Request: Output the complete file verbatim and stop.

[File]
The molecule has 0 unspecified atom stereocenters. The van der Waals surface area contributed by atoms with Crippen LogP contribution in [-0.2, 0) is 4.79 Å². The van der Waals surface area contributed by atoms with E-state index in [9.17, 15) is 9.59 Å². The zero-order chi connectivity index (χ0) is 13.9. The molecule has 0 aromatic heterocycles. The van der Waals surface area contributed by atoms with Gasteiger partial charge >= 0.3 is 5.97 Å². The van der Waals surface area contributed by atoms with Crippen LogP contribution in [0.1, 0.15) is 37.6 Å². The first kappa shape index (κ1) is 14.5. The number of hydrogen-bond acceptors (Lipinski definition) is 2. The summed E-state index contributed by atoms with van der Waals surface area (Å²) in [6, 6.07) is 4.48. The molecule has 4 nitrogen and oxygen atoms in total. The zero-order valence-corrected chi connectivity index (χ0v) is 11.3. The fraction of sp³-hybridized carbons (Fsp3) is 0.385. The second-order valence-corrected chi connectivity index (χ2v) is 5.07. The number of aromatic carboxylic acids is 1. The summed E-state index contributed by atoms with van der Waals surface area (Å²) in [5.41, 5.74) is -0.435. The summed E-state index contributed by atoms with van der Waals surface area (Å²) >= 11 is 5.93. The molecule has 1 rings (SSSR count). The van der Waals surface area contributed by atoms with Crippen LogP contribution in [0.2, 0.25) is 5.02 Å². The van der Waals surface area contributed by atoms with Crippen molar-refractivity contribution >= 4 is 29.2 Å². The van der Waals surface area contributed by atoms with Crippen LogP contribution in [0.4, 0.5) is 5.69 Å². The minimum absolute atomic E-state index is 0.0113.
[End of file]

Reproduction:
The molecule has 0 unspecified atom stereocenters. The van der Waals surface area contributed by atoms with Crippen LogP contribution in [-0.2, 0) is 4.79 Å². The van der Waals surface area contributed by atoms with E-state index in [9.17, 15) is 9.59 Å². The zero-order chi connectivity index (χ0) is 13.9. The molecule has 0 aromatic heterocycles. The van der Waals surface area contributed by atoms with Gasteiger partial charge >= 0.3 is 5.97 Å². The van der Waals surface area contributed by atoms with Crippen LogP contribution in [0.1, 0.15) is 37.6 Å². The first kappa shape index (κ1) is 14.5. The number of hydrogen-bond acceptors (Lipinski definition) is 2. The summed E-state index contributed by atoms with van der Waals surface area (Å²) in [6, 6.07) is 4.48. The molecule has 4 nitrogen and oxygen atoms in total. The zero-order valence-corrected chi connectivity index (χ0v) is 11.3. The fraction of sp³-hybridized carbons (Fsp3) is 0.385. The second-order valence-corrected chi connectivity index (χ2v) is 5.07. The number of aromatic carboxylic acids is 1. The summed E-state index contributed by atoms with van der Waals surface area (Å²) in [5.41, 5.74) is -0.435. The summed E-state index contributed by atoms with van der Waals surface area (Å²) >= 11 is 5.93. The molecule has 1 rings (SSSR count). The van der Waals surface area contributed by atoms with Crippen LogP contribution in [0.2, 0.25) is 5.02 Å². The van der Waals surface area contributed by atoms with Crippen molar-refractivity contribution >= 4 is 29.2 Å². The van der Waals surface area contributed by atoms with Crippen LogP contribution in [0.4, 0.5) is 5.69 Å². The minimum absolute atomic E-state index is 0.0113.